Whistleblower lawyer Dallas Hammer, Of Counsel at whistleblower law firm Zuckerman Law, was interviewed by Corporate Crime Reporter regarding the rise of cybersecurity whistleblowing and whistleblower protections under the Sarbanes-Oxley Act (“SOX”).
The whistleblower protection provisions of SOX prohibit a broad range of retaliatory employment actions, including discharging, demoting, suspending, threatening, harassing, or in any other manner discriminating against an employee who discloses potential violations of federal securities laws. A prevailing SOX whistleblower can recover lost wages and benefits, reinstatement, and special damages, which includes emotional distress, impairment of reputation, personal humiliation, and other non-economic harm resulting from retaliation.
Hammer explained that raising concerns about cybersecurity issues qualifies for protection under SOX: “One is a case in 2011 called Prioleau. That case is about an employee who raised cybersecurity concerns about two policies that contradicted each other. He raised those through his chain of command. He was ignored and experienced retaliation. The question was whether blowing the whistle on these cybersecurity issues qualified for protection under the Sarbanes Oxley Act, which was originally passed with more of a focus on corporate and audit fraud. The Administrative Review Board of the Department of Labor found that such a disclosure was in fact protected.”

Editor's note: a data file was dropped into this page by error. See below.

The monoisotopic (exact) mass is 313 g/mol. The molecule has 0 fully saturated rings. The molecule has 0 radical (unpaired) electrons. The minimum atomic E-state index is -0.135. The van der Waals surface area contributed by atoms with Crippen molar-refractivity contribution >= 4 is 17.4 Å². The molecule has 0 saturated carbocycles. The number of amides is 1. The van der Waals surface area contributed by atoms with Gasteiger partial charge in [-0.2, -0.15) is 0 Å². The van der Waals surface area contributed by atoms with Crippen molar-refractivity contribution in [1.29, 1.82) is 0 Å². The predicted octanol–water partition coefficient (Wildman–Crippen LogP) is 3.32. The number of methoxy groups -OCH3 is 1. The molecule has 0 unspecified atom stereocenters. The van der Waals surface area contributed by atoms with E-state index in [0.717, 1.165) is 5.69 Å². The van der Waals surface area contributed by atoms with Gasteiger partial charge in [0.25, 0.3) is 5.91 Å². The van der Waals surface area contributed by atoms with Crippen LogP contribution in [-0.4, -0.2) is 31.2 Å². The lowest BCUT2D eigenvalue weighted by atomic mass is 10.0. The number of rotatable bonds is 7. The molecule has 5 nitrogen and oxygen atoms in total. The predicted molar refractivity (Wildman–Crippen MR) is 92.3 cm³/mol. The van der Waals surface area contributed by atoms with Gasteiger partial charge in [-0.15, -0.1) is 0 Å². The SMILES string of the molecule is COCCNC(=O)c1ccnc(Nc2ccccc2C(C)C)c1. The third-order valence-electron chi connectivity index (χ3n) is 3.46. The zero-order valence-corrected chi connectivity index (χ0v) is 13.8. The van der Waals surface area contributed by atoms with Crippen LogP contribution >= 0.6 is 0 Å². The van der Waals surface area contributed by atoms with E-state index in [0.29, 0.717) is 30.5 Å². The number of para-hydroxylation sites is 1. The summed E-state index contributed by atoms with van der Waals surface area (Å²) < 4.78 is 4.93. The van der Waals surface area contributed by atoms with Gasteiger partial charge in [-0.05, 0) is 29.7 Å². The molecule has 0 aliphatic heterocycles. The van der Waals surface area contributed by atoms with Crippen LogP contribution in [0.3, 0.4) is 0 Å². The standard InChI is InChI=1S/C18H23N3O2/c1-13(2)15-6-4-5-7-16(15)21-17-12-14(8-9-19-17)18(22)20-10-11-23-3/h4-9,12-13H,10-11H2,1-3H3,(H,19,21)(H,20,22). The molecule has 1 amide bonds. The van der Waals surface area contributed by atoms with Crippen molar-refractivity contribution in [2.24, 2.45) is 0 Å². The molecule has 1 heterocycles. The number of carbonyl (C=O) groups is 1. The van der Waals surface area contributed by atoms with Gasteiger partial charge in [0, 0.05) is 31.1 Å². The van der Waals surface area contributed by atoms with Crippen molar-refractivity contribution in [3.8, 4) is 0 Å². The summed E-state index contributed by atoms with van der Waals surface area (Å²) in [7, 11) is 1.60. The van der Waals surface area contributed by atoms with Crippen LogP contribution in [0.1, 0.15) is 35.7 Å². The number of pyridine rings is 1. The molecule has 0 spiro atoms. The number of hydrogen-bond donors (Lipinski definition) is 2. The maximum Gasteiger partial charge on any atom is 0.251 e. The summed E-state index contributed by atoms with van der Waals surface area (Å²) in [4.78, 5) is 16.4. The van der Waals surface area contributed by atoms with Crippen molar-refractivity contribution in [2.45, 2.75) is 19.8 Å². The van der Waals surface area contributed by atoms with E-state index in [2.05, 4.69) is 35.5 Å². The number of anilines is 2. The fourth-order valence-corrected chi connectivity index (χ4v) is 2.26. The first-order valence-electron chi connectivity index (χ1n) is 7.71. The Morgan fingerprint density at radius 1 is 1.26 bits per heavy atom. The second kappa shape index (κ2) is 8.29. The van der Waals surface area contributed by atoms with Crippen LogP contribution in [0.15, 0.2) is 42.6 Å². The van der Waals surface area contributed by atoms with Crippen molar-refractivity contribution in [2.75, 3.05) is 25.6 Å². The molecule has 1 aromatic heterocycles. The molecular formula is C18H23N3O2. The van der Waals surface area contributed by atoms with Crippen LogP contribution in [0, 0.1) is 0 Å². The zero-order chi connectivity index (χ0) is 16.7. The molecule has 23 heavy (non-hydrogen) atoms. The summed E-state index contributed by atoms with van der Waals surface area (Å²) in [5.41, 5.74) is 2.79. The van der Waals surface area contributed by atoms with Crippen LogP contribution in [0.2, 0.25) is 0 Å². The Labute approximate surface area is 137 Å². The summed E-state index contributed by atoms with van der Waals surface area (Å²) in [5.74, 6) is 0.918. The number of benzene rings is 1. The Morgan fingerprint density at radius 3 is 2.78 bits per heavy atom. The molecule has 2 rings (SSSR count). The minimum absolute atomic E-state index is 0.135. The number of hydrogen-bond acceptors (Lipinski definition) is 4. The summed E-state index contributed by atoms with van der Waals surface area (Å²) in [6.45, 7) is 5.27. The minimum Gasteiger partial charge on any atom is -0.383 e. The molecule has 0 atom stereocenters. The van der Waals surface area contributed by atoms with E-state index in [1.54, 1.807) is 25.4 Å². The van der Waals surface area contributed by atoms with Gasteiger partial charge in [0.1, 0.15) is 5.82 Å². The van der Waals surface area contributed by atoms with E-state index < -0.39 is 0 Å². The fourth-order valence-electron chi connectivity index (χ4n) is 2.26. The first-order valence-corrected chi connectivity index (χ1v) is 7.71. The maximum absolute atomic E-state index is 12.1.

Hammer discussed his experience representing whistleblowers that have disclosed cybersecurity vulnerabilities and weaknesses in information technology internal controls. He noted in the interview that whistleblowers he represented have disclosed important compliance issues in many industries: “What we have seen in other contexts — for example, fraud on the government in general — is that when people start to listen to whistleblowers, it does help fix the problem. It brings a new set of eyes — eyes that are in a position to know things that outside regulators do not know, that the public at large does not know. It helps fix the problem.”
If you have suffered retaliation for whistleblowing, contact Zuckerman Law at 202-262-8959.